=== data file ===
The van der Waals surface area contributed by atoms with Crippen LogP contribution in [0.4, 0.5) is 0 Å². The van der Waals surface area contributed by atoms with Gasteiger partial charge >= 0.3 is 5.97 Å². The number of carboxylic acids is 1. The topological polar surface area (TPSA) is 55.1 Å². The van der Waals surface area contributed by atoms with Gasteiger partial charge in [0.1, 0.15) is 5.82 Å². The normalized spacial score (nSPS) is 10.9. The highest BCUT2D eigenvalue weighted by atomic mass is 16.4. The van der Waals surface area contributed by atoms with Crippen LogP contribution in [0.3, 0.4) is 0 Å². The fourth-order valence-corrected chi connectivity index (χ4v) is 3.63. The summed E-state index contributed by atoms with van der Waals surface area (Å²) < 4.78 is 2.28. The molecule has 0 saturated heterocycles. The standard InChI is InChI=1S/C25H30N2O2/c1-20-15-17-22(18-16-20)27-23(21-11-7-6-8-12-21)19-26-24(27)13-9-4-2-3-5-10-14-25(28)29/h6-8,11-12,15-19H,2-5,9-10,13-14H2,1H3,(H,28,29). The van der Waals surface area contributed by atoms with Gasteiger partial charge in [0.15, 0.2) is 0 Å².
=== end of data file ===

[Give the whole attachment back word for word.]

The van der Waals surface area contributed by atoms with Crippen LogP contribution in [0.4, 0.5) is 0 Å². The van der Waals surface area contributed by atoms with Gasteiger partial charge >= 0.3 is 5.97 Å². The number of carboxylic acids is 1. The topological polar surface area (TPSA) is 55.1 Å². The van der Waals surface area contributed by atoms with Gasteiger partial charge in [0.1, 0.15) is 5.82 Å². The normalized spacial score (nSPS) is 10.9. The highest BCUT2D eigenvalue weighted by atomic mass is 16.4. The van der Waals surface area contributed by atoms with Crippen LogP contribution in [0.3, 0.4) is 0 Å². The fourth-order valence-corrected chi connectivity index (χ4v) is 3.63. The summed E-state index contributed by atoms with van der Waals surface area (Å²) < 4.78 is 2.28. The molecule has 0 saturated heterocycles. The standard InChI is InChI=1S/C25H30N2O2/c1-20-15-17-22(18-16-20)27-23(21-11-7-6-8-12-21)19-26-24(27)13-9-4-2-3-5-10-14-25(28)29/h6-8,11-12,15-19H,2-5,9-10,13-14H2,1H3,(H,28,29). The van der Waals surface area contributed by atoms with Gasteiger partial charge in [0.15, 0.2) is 0 Å².